The Guardian (1990)

What if the man who wrote Private Lessons — Dan Greenburg — wrote a book about a hamadryad, which is a tree spirit, and somehow William Friedkin made it his first horror film since The Exorcist?

It’s true. All true.

The original script — Sam Raimi was going to direct — was a lot closer to the book and was about a nannuy who steals the children she is charged with. Screenwriter Stephen Volk reworked the script for Friedkin, including coming up with the idea of making the villain Lilith, but then Friedkin wanted a straight and realistic movie, which Universal didn’t and Volk said “What if it was a tree monster?” And Friendkin went, “Yessssssssssssss.”

As a result of all that, Volk suffered a nervous breakdown and left the production, leaving Friedkin to finish the script.

Jenny Seagrove, who actually had to play this part, said that her role went from being a nanny to being a druid to actually being a tree. Or was she a wolf? Man, I have no idea and I’ve tried to watch this more than once and that’s probably why I kind of love it. This movie has no idea what it is even when it’s trying so hard to be it, like a kid in school who is fighting to be cool and has somehow made a persona of every single social group.

I mean, twatching Brad Hall get brutalized by wolves is something that I wish I could do more often. Yet this movie goes from The Hand That Rocks the Cradle to occult horror to an absolutely ridiculous scene with the evil nanny’s bark-like skin has baby faces inside it. Who would come up with this? Who would give them millions of dollars?

What if the man who wrote Private Lessons — Dan Greenburg — wrote a book about a hamadryad, which is a tree spirit, and somehow William Friedkin made it his first horror film since The Exorcist?

It’s true. All true.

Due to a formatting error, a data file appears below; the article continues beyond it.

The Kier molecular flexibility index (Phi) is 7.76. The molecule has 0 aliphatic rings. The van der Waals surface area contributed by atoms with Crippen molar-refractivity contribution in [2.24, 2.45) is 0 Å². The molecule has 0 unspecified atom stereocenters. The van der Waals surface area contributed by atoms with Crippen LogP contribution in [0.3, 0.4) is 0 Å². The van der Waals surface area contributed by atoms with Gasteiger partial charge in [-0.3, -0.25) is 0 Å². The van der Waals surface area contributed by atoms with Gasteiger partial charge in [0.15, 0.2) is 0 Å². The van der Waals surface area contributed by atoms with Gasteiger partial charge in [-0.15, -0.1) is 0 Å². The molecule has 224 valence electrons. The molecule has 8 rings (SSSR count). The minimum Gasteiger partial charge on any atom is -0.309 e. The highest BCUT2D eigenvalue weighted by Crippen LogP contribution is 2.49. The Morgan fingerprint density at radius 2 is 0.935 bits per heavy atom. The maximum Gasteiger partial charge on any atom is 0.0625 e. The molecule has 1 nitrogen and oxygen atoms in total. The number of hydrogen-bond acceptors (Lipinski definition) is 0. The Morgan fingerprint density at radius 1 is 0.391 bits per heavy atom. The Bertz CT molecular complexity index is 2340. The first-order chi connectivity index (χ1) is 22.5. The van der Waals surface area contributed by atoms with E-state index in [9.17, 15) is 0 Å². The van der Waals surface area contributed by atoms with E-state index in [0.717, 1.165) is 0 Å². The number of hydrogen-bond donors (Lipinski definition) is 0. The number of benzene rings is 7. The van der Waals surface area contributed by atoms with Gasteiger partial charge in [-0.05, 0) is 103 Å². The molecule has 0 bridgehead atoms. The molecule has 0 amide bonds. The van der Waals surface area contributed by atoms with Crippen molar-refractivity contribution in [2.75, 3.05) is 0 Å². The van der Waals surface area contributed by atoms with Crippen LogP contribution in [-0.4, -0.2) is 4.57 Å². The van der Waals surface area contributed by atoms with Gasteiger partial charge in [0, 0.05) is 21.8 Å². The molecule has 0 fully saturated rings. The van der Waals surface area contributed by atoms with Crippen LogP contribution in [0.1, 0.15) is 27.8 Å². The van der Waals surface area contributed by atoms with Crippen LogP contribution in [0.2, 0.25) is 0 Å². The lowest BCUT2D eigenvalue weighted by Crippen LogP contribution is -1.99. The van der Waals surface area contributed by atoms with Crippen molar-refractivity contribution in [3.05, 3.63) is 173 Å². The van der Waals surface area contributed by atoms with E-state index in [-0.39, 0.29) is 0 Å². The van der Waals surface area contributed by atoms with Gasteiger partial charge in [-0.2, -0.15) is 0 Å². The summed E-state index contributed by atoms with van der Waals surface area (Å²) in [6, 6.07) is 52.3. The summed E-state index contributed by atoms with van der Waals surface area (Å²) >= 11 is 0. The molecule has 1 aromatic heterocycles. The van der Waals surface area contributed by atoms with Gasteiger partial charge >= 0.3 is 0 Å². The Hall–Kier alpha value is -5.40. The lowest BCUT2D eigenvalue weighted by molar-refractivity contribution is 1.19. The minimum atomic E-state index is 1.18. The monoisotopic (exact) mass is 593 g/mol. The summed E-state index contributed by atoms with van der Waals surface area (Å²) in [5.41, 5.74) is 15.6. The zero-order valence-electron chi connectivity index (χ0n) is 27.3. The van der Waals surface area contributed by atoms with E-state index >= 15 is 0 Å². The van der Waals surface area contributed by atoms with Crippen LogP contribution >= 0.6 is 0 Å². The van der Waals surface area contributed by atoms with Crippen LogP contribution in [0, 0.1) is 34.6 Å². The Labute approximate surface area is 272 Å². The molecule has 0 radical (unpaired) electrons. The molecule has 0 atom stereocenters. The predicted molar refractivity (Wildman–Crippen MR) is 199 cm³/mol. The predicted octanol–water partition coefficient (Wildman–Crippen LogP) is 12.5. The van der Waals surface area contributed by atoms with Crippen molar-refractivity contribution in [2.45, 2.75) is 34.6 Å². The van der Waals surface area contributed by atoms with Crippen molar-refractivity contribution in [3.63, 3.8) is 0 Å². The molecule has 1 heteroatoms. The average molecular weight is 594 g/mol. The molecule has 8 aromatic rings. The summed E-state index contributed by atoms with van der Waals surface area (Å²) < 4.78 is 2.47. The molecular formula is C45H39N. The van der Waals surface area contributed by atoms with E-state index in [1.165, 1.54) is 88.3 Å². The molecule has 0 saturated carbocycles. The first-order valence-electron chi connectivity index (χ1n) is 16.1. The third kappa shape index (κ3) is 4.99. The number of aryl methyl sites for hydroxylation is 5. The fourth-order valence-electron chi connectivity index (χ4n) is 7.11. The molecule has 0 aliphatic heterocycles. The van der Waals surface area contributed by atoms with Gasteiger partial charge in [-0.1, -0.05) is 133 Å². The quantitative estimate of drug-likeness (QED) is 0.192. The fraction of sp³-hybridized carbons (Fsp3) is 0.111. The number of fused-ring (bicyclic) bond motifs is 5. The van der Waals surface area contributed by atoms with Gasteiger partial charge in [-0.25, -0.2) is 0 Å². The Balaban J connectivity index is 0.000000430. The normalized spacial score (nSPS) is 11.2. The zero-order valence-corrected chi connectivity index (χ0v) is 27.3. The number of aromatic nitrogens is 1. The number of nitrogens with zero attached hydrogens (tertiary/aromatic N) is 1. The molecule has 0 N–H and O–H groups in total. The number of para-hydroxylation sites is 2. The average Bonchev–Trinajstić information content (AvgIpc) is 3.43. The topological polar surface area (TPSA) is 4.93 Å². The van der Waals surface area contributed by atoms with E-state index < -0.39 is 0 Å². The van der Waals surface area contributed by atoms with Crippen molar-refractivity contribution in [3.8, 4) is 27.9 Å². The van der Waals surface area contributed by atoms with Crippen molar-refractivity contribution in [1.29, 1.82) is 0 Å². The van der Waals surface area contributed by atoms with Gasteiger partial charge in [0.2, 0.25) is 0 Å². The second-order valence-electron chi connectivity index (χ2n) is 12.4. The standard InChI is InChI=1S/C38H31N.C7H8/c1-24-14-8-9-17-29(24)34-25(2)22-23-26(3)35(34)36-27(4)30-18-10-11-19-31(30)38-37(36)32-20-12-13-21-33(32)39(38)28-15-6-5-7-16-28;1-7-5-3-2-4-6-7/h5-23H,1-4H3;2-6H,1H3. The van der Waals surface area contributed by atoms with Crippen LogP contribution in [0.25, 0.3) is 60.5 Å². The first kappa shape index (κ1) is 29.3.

The original script — Sam Raimi was going to direct — was a lot closer to the book and was about a nannuy who steals the children she is charged with. Screenwriter Stephen Volk reworked the script for Friedkin, including coming up with the idea of making the villain Lilith, but then Friedkin wanted a straight and realistic movie, which Universal didn’t and Volk said “What if it was a tree monster?” And Friedkin went, “Yessssssssssssss.”

As a result of all that, Volk suffered a nervous breakdown and left the production, leaving Friedkin to finish the script.

Jenny Seagrove, who actually had to play this part, said that her role went from being a nanny to being a druid to actually being a tree. Or was she a wolf? Man, I have no idea and I’ve tried to watch this more than once and that’s probably why I kind of love it. This movie has no idea what it is even when it’s trying so hard to be it, like a kid in school who is fighting to be cool and has somehow made a persona of every single social group.

I mean, watching Brad Hall get brutalized by wolves is something that I wish I could do more often. Yet this movie goes from The Hand That Rocks the Cradle to occult horror to an absolutely ridiculous scene with the evil nanny’s bark-like skin has baby faces inside it. Who would come up with this? Who would give them millions of dollars?

There’s also a cable TV edit that Friedkin hated so much that it got an Alan Smithee directoral credit. In this one, the tree woman known as Camilla is not killed by a chainsaw and is instead alive and naked at the tree as the movie ends.

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